Debate: Salary cap in MLB
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Revision as of 21:59, 30 June 2010
Should a salary cap be implemented in Major League Baseball?
Background and Context of Debate:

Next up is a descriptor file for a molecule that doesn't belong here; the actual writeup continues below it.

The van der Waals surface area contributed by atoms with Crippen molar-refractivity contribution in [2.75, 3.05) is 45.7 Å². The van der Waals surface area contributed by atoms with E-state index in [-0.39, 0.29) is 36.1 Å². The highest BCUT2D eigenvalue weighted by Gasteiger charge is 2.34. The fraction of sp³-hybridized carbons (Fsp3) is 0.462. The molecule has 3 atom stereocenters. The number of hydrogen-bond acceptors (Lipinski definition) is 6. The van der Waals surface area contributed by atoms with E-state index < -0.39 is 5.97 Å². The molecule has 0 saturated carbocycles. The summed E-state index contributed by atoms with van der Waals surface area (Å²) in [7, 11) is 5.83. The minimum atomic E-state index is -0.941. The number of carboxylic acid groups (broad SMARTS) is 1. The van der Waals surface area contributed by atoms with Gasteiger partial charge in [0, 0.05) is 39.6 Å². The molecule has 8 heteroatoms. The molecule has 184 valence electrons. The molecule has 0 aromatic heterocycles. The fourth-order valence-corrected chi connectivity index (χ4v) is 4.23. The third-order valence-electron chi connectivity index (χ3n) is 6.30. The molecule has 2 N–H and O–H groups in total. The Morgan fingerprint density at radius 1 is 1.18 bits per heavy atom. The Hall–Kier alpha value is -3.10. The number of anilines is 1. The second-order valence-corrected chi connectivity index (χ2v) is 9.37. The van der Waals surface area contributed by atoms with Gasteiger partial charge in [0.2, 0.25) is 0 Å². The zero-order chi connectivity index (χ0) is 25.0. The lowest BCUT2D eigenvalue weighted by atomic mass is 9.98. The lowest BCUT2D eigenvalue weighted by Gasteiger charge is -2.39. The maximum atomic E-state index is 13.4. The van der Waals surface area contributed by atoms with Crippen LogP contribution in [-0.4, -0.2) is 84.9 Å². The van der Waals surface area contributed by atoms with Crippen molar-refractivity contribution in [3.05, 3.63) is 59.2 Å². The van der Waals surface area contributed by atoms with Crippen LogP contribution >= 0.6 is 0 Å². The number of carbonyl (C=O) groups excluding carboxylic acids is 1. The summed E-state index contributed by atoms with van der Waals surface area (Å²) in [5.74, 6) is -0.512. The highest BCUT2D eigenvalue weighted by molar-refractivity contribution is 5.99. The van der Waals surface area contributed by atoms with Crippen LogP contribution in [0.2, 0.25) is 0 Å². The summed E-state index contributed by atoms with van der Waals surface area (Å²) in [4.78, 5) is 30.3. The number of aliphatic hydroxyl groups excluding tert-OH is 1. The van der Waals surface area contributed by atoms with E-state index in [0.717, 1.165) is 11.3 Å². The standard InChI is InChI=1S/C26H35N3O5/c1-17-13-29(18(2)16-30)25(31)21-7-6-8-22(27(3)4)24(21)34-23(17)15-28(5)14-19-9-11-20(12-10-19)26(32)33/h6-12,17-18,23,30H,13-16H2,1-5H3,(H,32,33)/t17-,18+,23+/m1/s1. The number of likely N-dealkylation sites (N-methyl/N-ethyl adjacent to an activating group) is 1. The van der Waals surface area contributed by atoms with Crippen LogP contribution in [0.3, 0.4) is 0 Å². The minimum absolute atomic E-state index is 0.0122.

In professional sports such as baseball, a salary cap is a limit on the amount of money a team can spend on player salaries. The limit exists as a per-player limit or a total limit for the team's roster, or both. Several sports leagues have implemented salary caps, both as a method of keeping overall costs down, and to ensure parity between teams so a wealthy team cannot entrench dominance by signing many more top players than their rivals. Salary caps can be a major issue in negotiations between league management and players' unions, as they are designed to restrict the inflation of player salaries. Currently, Major League Baseball uses a luxury tax, an arrangement by which teams whose aggregate payroll exceeds a certain figure (determined annually) are taxed on the excess amount. The tax is paid to the league, which then puts the money into its industry-growth fund. As of the 2009 season, only four teams have paid any luxury tax. Proponents of a salary cap argue that teams with consistently high payrolls including the New York Yankees and Boston Red Sox have traditionally secured high numbers of playoff berths, while teams with low payrolls such as the Pittsburgh Pirates and Tampa Bay Rays have only made the playoffs once combined over the past decade. Opponents of the salary cap fear it will disrupt the free market system, by prohibiting teams with high payrolls from purchasing players at will. The debate below will focus on the pros and cons of implementing a salary cap in Major League Baseball.